Kansas, Missouri, and Nebraska
HA 730-D

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The Great Plains aquifer system underlies most of Nebraska, about one-half of Kansas, the eastern one-third of Colorado, and small parts of New Mexico, Oklahoma, Texas, South Dakota, and Wyoming (fig. 74). The rocks that compose the aquifer system extend northward into Segment 8 of this Atlas, where they mostly contain saline water, and equivalent rocks extend still further northward into western Canada. The aquifer system has been studied in detail, however, only in the area shown in figure 74, where it extends for about 170,000 square miles. Although the Great Plains aquifer system is extensive in Segment 2 of this Atlas, it contains primarily saline water there, along with some brine, oil, and gas, and is accordingly not discussed in detail in the chapter which describes that segment. The maps and descriptions presented in this chapter apply to the parts of the aquifer system that are in Kansas and Nebraska.

The Great Plains aquifer system is named for the Great Plains Physiographic Province, which is a vast, rolling plain that slopes eastward for several hundred miles from the front of the Rocky Mountains. The water-yielding rocks of the aquifer system are sandstone; confining units in the system consist of siltstone and shale. Water has been produced from the uppermost part of the aquifer system for many years; more than 1,000 flowing wells were reported to produce water from the aquifer system in 1905. In the early 1900's, the uppermost aquifer of the system was named the Dakota aquifer and was described as a classic artesian system. More recent studies have shown that the flow system of this aquifer is more complex than was originally thought. Likewise, the stratigraphy of the rocks that form the aquifer is complex. It is now known to be an oversimplification to refer to the aquifer simply as the "Dakota aquifer," and it has accordingly been renamed.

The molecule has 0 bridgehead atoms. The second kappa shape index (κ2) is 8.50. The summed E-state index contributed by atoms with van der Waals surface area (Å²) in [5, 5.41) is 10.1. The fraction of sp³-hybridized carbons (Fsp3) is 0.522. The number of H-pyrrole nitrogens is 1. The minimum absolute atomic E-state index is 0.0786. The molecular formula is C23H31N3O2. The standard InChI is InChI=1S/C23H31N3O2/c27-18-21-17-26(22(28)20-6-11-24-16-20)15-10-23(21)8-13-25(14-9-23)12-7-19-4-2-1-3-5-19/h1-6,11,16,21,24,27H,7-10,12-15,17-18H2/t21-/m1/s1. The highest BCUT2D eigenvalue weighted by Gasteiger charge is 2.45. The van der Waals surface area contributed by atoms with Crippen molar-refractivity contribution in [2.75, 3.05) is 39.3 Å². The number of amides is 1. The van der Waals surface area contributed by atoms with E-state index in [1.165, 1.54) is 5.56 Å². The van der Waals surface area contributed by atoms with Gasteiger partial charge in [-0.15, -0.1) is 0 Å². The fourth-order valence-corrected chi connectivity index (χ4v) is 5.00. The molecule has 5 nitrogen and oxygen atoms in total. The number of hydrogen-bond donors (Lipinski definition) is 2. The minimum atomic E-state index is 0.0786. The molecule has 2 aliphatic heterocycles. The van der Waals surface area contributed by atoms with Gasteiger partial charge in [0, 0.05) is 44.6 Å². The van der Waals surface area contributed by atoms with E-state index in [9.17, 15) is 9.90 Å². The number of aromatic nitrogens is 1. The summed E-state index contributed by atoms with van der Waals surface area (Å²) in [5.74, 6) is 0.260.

The rocks that contain the Great Plains aquifer system were deposited during the early part of the Cretaceous Period and reflect transgressions and regressions of the Cretaceous sea. The thickness of the basal part of the aquifer system varies because of the relief of the pre-Cretaceous erosional surface. Local stratigraphy is complex because numerous oscillations of the sea resulted in repeated, rapid shifts from marine to marginal marine to nonmarine depositional environments. These environmental changes are reflected in abrupt changes in the texture of the sediments. Sand bodies are typically linear, lenticular, or sinuous, which indicates that they were deposited in deltaic, shoreline, or fluvial environments.

Regionally, the Great Plains aquifer system is characterized by two sandstone aquifers separated by a shale confining unit (fig. 75). The aquifer system contains more geologic formations and is more complex in southwestern Nebraska, where it is extremely thick, than to the east in Nebraska and Kansas, where it is thinner. In places, both aquifers are subdivided by shale beds that form local confining units. The Great Plains confining system, which consists mostly of thick layers of Upper Cretaceous shale, overlies the Great Plains aquifer system in most places. The aquifer system is confined below by a thick sequence of shale, limestone, sandstone, and anhydrite beds of Jurassic to Late Mississippian age. This underlying sequence of confining beds is called the Western Interior Plains confining system.

The upper aquifer of the Great Plains aquifer system is called the Maha aquifer. This aquifer was formerly called the Dakota aquifer from the Dakota Sandstone, which is a prominent part of the aquifer. The Maha is the best known and most used part of the aquifer system. The correlation chart (fig. 75) shows the different usage of the term "Dakota" in different places throughout the extent of the aquifer system. In eastern Nebraska and Kansas, the name "Dakota Formation" applies only to the upper aquifer of the system. In southwestern Nebraska, the Dakota is considered to be a stratigraphic group that includes all Lower Cretaceous rocks and the lower part of Upper Cretaceous rocks, and consists of four sandstone aquifers and three confining units. In Kansas, the term "Dakota aquifer" refers to the entire Great Plains aquifer system. Because of the multiple meanings of the term "Dakota" as applied to either geologic units or hydrogeologic units, confusion is avoided by assigning a new name, the "Maha aquifer," to the upper aquifer. Likewise, it is inexact to apply the formerly used name "Cheyenne Sandstone aquifer" to the lower aquifer of the Great Plains aquifer system. Accordingly, this lower aquifer has been renamed the "Apishapa aquifer." The Maha aquifer is separated from the Apishapa aquifer in most places by the Apishapa confining unit, which consists of the Kiowa and the Skull Creek Shales.